World Breastfeeding Day is celebrated every year in the first week of August to spread the message that breastfeeding is essential for an infant. Organizers have also allowed nursing athletes to bring their children to the Olympics village in Tokyo.
Initially, the breastfeeding rule made for the athletes at the Tokyo Olympics was not very friendly. The athletes’ families will have to stay at different hotels, the athletes were not allowed to go anywhere for 20 days, and the mothers can only breastfeed their infant at the end of the Olympics village.
However, after much criticism and considering the importance of breastfeeding, the organizers have allowed nursing mothers to bring their children to the Olympics village when necessary.
“This decision had come at the right time. August 1 to August 7 is celebrated as World Breastfeeding Day. It is to promote breastfeed and caring for the health of children throughout the world. The theme of current World Breastfeeding Week is ‘Protect Breastfeeding: A Shared Responsibility," states Karthik Nagesh, Chairman and HOD — Neonatal ICUS and Manipal Advanced Children’s Centre, Manipal Hospitals Old Airport Road
Breastfeeding Is Essential For Infants
Breastfeeding offers several advantages to both mother and child. It has superior nutritional qualities. It contains easily digestible protein for optimum brain development. It also helps in improving digestion and enhances gut maturation. It has several necessary vitamins and minerals along with lysozymes and lactoferrin. It enhances the immune system and protects the infant from diarrhoea and infection.
On the other hand, women who breastfeed are at low risk of developing breast cancer at a later stage of their life. Further, it helps in reducing the weight put on during pregnancy. Breastfeeding also strengthens the bond between the mother and the child.
Challenges Athletes Face While Breastfeeding
Athletics is very demanding, and breastfeeding mothers find it very tough to feed their infant. The athletes have to plan their feeding routine according to their workout plan. In some cases, the mothers have to use a breast pump to feed their infant. Further, as there is uncertainty regarding how hungry the infant is during the first few months, the mother has to factor in unplanned breastfeeding.
Athletes require extra calories to maintain their stamina. However, this requirement further increases during breastfeeding. There are various myths about the quality of milk produced by breastfeeding athletes. Some mothers think that the taste of milk changes after exercise. However, studies concluded that there is no change before and after exercise, even after high-intensity training sessions.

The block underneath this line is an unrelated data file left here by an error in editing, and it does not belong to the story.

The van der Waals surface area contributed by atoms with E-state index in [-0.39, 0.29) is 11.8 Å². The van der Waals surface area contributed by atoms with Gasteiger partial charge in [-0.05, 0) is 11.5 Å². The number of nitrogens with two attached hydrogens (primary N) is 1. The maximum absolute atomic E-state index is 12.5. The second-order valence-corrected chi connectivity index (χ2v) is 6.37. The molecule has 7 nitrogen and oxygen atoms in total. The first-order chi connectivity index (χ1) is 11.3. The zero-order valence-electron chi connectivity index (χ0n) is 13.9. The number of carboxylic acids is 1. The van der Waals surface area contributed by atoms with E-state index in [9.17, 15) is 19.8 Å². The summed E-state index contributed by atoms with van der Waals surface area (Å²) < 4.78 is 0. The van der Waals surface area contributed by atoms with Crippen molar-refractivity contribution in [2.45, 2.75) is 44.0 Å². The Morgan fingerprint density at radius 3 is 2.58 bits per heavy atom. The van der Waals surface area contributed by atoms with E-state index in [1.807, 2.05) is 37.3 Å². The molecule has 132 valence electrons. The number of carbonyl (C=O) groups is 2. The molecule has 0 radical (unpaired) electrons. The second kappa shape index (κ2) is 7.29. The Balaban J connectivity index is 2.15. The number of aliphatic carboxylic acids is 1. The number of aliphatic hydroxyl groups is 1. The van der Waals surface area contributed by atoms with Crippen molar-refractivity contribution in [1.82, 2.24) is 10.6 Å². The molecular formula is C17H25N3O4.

Management of breastfeeding in Athletes
Athletes, who had recently delivered their child (within the last 6-7 months), may feel guilty when they are not available to breastfeed their child. It is, thus, necessary that they should plan their training session and breastfeeding sessions accordingly. Some of the measures that may help in managing the challenges of breastfeeding in athletes are:
Feeding schedule: Identify the feeding schedule of your child and plan your training sessions accordingly. Once you have prepared a daily schedule, you may find it easy to manage between the training and breastfeeding.
High-Intensity training session: The athletes should prefer high-intensity interval training over general training. It is because such training is equally effective and takes less time. However, take appropriate guidance from your doctor about which exercise is suitable.
Breast pump: Do not skip the feeding of the child with your milk. At times, if the training does not permit you to breastfeed your infant, use the breast pump. It is useful when you are taking part in a competition and cannot breastfeed.
Staying away from the myths: Several myths regarding breastfeeding athletes are circulating. Do not pay any heed to those myths. If you have any doubt regarding breastfeed, consult with your doctor. Exercise and training session does not affect the quality and quantity of milk.
Monitor child’s growth: There is an increased demand for calories during breastfeeding. It is vital to monitor your child’s development. It will help in determining if there is sufficient production of milk. You can keep an eye on it through the baby’s weight gain (app. 150 gm per week) and diaper count (3-4 stools per day).